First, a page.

Getting Things Done – the book – part 5

… starting from the point where the story stopped.

Capturing – the first step in more detail

When I coach a client through this process, the capture phase usually takes between one and six hours, though it did take an entire twenty hours with one person.David Allen

A full-blown collection should include everything at work and everywhere else. At first, I thought it was only my To-Dos or projects; I didn’t realize this includes physical and digital stuff and thus involves going through every storage area, including your computers, and every nook and cranny in every location. Just going through my To-Dos was already daunting, but going through my computers is becoming a Sisyphean task. As for all my belongings, should I say that I keep everything I have ever owned from the colored pencils and drawings from Kindergarten to empty wrapping and boxes1 from my last purchased item?

Be assured that if you give yourself at least a couple of hours to tackle this part, you can grab the major portion of things outstanding.
“No way! Not even in my wildest dreams.”

Fortunately, David Allen has a trick: you can even capture the rest by creating relevant placeholding notes (e.g. deal with my childhood Crayola, go through my MacGyver box1, etc.). He also tones his instructions down: In the real world, you probably won’t be able to keep your stuff 100 percent collected all the time.

Physical gathering

The first activity is to search your physical environment for anything that doesn’t permanently belong where it is, the way it is, and put it into your in-tray.David Allen

Collect it all.

“I will need a HUGE in-tray. In addition to my stuff here at home, I still have those – enough to fill two-three rooms – in my parent’s place.”

Issues About Capturing

There is a section in the book that is answering some of my questions.

What If an Item Is Too Big to Go in the In-Tray?
If you can’t physically put something in the in-tray, then write a note on a piece of letter-size plain paper to represent it.

What If the Pile Is Too Big to Fit into the In-Tray?
Just create stacks around the in-tray, and maybe even on the floor below it.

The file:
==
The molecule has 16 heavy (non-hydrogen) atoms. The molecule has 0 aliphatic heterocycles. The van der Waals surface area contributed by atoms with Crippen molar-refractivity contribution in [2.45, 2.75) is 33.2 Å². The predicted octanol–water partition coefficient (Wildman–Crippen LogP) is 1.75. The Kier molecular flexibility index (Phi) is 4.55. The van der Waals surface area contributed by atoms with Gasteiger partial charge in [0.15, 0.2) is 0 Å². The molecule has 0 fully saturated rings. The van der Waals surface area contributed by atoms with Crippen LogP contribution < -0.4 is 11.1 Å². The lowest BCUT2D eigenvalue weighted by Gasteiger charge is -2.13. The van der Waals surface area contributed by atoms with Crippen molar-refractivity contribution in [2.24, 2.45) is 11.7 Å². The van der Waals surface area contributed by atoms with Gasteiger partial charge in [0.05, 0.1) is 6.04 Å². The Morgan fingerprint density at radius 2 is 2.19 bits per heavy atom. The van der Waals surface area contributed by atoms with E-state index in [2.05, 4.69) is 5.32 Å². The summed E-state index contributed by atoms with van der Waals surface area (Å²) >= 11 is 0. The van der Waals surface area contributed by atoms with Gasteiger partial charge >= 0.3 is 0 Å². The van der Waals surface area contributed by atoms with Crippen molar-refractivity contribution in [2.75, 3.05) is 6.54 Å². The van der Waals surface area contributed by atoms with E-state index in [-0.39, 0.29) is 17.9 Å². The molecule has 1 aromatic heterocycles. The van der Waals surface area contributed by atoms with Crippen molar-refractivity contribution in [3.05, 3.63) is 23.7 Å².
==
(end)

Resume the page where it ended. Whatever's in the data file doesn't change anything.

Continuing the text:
What About Things That Are Already on Lists and in Organizers?
Unless you’re thoroughly familiar with this workflow-processing model and have implemented it previously, I recommend that you treat those lists as items still to be processed, like everything else in ‘in.’

Now, there are a few things that can remain where they are, the way they are, with no action tied to them:

  • Supplies
  • Reference Material
  • Decoration
  • Equipment

“Do my Crayolas qualify as stationery? And what about my kindergarten drawings? Are they considered artwork?”
Consider whether your collectible and nostalgia items are still meaningful to you.

Everything else goes into “in.”

One word of caution, though. You should not let yourself get caught running down a rabbit trail cleaning up some piece of your work and then not be able to get through the whole action-management implementation process.

Mental gathering

I recommend that you write out each thought, each idea, each project or thing that has your attention, on a separate sheet of paper. You could make one long list on a pad, or in some digital application, but given how you will later be processing each item individually, it’s actually more effective on separate sheets.David Allen

The author estimates It will probably take you between twenty minutes and an hour to clear your head onto separate notes, after you’ve gathered everything else. Once again, he has no idea how crazy2 I am. Doing a mind sweep – in my case – will require more than a half-inch stack of plain paper for [my] notes. Anyway, to help in the process, there is an Incompletion Triggers list in the book. This can help you with either your Professional or Personal stuff indeed.

If your head is empty of everything, personally and professionally, then your in-tray is probably quite full and likely spilling over.David Allen

To be continued…

1 I am not talking about original packaging for collectors, but just the empty boxes – small or big – of anything I still have. If an item is not used, I put it back in its box for storage. If an item is broken, I don’t trash it either, but try to fix it instead. If I cannot, I dismantle it to reuse any piece I can use again – even in a roundabout way (or MacGyver way as I like to say). In other words, every object (or parts) – including their original boxes – has many lives before being discarded (i.e. put in the appropriate recycle bin)! Thank goodness, I don’t buy things often. ^
2 I am not referring to hoarding disorder, here. Beyond my real job, I have my to-be professional podcasting endeavor (if only this blog for now), and myriads of activities from self-improvement (e.g. improving my English, learning PHP language, how to use my smartphone, etc.) to quality of life (e.g. photography, books, cooking, etc.). ^

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